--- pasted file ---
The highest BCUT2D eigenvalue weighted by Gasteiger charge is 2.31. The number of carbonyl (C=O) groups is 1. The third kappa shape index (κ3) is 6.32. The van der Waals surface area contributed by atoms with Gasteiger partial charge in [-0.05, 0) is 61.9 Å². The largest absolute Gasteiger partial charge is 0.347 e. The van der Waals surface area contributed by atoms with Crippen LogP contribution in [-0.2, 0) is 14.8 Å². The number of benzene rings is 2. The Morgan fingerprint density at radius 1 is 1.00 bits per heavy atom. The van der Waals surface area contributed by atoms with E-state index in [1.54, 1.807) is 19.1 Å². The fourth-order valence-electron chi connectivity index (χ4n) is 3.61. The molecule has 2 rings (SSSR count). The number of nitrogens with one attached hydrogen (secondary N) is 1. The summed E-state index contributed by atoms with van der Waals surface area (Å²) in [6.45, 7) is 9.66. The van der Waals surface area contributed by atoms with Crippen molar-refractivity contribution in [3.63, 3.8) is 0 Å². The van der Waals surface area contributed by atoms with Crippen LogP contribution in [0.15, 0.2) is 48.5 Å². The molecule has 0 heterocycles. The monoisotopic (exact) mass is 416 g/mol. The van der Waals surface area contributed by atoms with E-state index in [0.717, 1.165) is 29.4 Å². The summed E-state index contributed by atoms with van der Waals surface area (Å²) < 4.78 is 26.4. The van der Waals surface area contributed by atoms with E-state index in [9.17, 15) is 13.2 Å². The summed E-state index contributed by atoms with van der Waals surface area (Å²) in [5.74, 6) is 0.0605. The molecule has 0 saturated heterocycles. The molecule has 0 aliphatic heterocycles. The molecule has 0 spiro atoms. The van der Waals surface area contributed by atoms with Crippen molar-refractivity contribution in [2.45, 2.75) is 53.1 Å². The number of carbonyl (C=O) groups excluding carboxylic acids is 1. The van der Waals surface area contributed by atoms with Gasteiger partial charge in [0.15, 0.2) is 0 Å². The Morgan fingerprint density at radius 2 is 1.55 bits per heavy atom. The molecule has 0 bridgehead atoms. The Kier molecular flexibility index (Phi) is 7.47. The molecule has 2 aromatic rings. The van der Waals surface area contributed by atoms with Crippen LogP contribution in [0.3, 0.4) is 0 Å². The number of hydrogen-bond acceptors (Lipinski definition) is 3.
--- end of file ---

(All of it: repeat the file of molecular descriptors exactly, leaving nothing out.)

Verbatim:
The highest BCUT2D eigenvalue weighted by Gasteiger charge is 2.31. The number of carbonyl (C=O) groups is 1. The third kappa shape index (κ3) is 6.32. The van der Waals surface area contributed by atoms with Gasteiger partial charge in [-0.05, 0) is 61.9 Å². The largest absolute Gasteiger partial charge is 0.347 e. The van der Waals surface area contributed by atoms with Crippen LogP contribution in [-0.2, 0) is 14.8 Å². The number of benzene rings is 2. The Morgan fingerprint density at radius 1 is 1.00 bits per heavy atom. The van der Waals surface area contributed by atoms with E-state index in [1.54, 1.807) is 19.1 Å². The fourth-order valence-electron chi connectivity index (χ4n) is 3.61. The molecule has 2 rings (SSSR count). The number of nitrogens with one attached hydrogen (secondary N) is 1. The summed E-state index contributed by atoms with van der Waals surface area (Å²) in [6.45, 7) is 9.66. The van der Waals surface area contributed by atoms with Crippen molar-refractivity contribution in [3.63, 3.8) is 0 Å². The van der Waals surface area contributed by atoms with Crippen LogP contribution in [0.15, 0.2) is 48.5 Å². The molecule has 0 heterocycles. The monoisotopic (exact) mass is 416 g/mol. The van der Waals surface area contributed by atoms with E-state index in [0.717, 1.165) is 29.4 Å². The summed E-state index contributed by atoms with van der Waals surface area (Å²) < 4.78 is 26.4. The van der Waals surface area contributed by atoms with E-state index in [9.17, 15) is 13.2 Å². The summed E-state index contributed by atoms with van der Waals surface area (Å²) in [5.74, 6) is 0.0605. The molecule has 0 saturated heterocycles. The molecule has 0 aliphatic heterocycles. The molecule has 0 spiro atoms. The van der Waals surface area contributed by atoms with Crippen molar-refractivity contribution in [2.45, 2.75) is 53.1 Å². The number of carbonyl (C=O) groups excluding carboxylic acids is 1. The van der Waals surface area contributed by atoms with Gasteiger partial charge in [0.15, 0.2) is 0 Å². The Morgan fingerprint density at radius 2 is 1.55 bits per heavy atom. The molecule has 0 bridgehead atoms. The Kier molecular flexibility index (Phi) is 7.47. The molecule has 2 aromatic rings. The van der Waals surface area contributed by atoms with Crippen LogP contribution in [0.3, 0.4) is 0 Å². The number of hydrogen-bond acceptors (Lipinski definition) is 3.